To support its claim of equitable estoppel against the DEQ, Appellant relies upon this Court's statement in Seaman v. Big Horn Canal Association, 29 Wyo. 391, 398, 213 P. 938 (1923): "[O]ne who by his acts or representations intentionally or through culpable negligence induces another to believe certain facts to exist, and the latter, not knowing the facts, acts on such belief to his substantial prejudice, the former is, in equity, estopped to deny the existence of such fact." In more recent cases, we have said that equitable estoppel requires some misrepresentation and is generally applied to prevent fraud, either constructive or actual. B & W Glass, Inc. v. Weather Shield Mfg., Inc., 829 P.2d 809, 813 (Wyo. 1992); Squaw Mountain Cattle Company v. Bowen, 804 P.2d 1292, 1297 (Wyo. 1991). Equitable estoppel against a governmental agency requires even more egregious conduct.
Equitable estoppel should not be invoked against a government or public agency functioning in its governmental capacity, except in rare and unusual circumstances and may not be invoked where it would serve to defeat the effective operation of a policy adopted to protect the public.
Big Piney Oil & Gas Company v. Wyoming Oil and Gas Conservation Commission, 715 P.2d 557, 560 (Wyo. 1986), quoted in State ex rel. Wyoming Workers' Compensation Division v. Rivera, 796 P.2d 447, 450 (Wyo. 1990), and in Sare v. Sheridan County Board of County Commissioners, 784 P.2d 593, 595 (Wyo. 1989).
Earlier in State Highway Com'n of Wyoming v. Sheridan-Johnson Rural Electrification Ass'n, 784 P.2d 588, 592 (Wyo. 1989), we stated the proposition in this way:
[Equitable] Estoppel does not apply to governmental or sovereign functions, especially where it would defeat the public interest. Big Piney Oil & Gas v. Wyoming Oil and Gas Conservation Commission, 715 P.2d 557, 560 (Wyo. 1986). Second, the state may not be estopped for the unauthorized acts or errors of its officers or employees. State ex rel. Cartwright v. Tidmore, 674 P.2d 14, 17 (Okla. 1983). See also Big Piney Oil & Gas, 715 P.2d at 560.
[¶20] Griess has not demonstrated any of the special facts that might entitle him to claim equitable estoppel. The record does not encompass any indication that Griess was induced by the Division to believe that certain facts existed or that he acted on that belief to his prejudice. Nothing is present to demonstrate misrepresentation or fraud, either actual or constructive. There is no egregious conduct nor any rare and unusual circumstance that would justify an exception to the rule. Furthermore, equitable estoppel, if applied in this instance, would defeat the application of a policy adopted to protect the public.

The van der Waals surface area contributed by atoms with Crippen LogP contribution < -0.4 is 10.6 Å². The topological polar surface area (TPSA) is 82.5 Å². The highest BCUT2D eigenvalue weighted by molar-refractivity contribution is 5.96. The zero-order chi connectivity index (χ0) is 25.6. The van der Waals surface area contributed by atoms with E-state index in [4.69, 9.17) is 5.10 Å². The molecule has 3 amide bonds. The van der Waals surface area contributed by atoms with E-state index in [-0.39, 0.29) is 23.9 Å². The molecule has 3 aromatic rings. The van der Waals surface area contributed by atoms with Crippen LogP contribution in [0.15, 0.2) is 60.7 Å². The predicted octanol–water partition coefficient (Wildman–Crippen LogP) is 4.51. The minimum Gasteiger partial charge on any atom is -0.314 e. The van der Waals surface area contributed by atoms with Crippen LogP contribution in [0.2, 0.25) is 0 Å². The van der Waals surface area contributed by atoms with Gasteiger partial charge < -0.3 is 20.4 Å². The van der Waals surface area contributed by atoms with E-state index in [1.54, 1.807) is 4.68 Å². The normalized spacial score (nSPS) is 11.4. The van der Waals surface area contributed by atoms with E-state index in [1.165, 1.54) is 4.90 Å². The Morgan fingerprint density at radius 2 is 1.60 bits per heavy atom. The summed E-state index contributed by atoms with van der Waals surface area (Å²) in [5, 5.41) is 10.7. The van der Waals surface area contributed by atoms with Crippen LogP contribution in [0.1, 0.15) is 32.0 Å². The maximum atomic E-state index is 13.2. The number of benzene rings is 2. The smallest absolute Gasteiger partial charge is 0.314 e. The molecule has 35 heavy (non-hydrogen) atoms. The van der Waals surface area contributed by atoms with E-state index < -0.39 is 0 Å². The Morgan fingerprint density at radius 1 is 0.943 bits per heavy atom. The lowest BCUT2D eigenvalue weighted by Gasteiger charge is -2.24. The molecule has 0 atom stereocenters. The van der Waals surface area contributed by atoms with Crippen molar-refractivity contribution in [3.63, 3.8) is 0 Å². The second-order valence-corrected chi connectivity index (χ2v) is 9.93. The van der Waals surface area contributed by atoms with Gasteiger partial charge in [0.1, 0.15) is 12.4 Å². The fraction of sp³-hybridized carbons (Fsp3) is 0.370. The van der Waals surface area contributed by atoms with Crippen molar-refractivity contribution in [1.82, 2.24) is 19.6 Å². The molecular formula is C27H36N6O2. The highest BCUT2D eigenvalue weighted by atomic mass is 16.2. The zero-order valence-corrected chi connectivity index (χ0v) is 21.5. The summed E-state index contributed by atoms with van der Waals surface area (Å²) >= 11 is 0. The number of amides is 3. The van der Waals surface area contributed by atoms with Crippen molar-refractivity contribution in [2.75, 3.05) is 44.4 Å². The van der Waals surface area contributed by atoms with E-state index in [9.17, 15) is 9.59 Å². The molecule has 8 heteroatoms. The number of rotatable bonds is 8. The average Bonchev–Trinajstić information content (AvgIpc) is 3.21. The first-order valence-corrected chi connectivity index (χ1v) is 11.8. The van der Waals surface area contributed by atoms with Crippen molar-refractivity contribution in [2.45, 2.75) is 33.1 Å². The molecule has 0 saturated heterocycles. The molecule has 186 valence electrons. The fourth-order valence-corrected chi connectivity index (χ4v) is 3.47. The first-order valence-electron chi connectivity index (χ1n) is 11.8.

[¶21] Griess complains that time limits placed on citizens are mandatory while those placed on governmental agencies are directive. We agree, however, with the decision in Shaball v. State Compensation Ins. Authority, 799 P.2d 399 (Colo.Ct.App. 1990), which held that the state personnel board did not lose jurisdiction when the hearing officer failed to issue a decision within the 45-days specified by the statute. The court pointed out that generally a provision requiring a decision within a definite time has been considered directory and that absolute time periods for administrative action often are considered guides for the conduct of business. Such a provision is to be regarded as directory unless time is of the essence or the statute contains negative language denying the exercise of authority after the expiration of the statutory period.
[¶22] We hold that the twenty-day response period found in WYO. STAT. § 6-8-104(m)(ii) is directory and not mandatory. The statute does not provide that time is of the essence and contains no language that would negate the exercise of authority after the prescribed time period. The record contains no evidence serving to demonstrate that the delay in rendering the decision on Griess' request for reconsideration prejudiced either his personal rights or any public interest. Furthermore, although the Division does not so argue, the record is silent as to whether the response was uttered within twenty days after the result of the reconsideration. A response made within twenty days after the Division's decision on reconsideration would comply with the literal language of the statute. Whether or not the Division responded within twenty days, Griess is not entitled to the permit.
[¶23] The denial by the Division of Griess' application for a concealed firearm permit was not "arbitrary, capricious, an abuse of discretion, or otherwise not in accordance with law." The single incident involving his threatened suicide with a firearm is a reasonable ground to deny the application under WYO. STAT. § 6-8-104(g) and (m)(ii). The twenty-day period requiring the Division to inform Griess of its final decision to deny the permit is directory and not mandatory. We affirm the decision of the district court that affirmed the denial of the permit by the Division.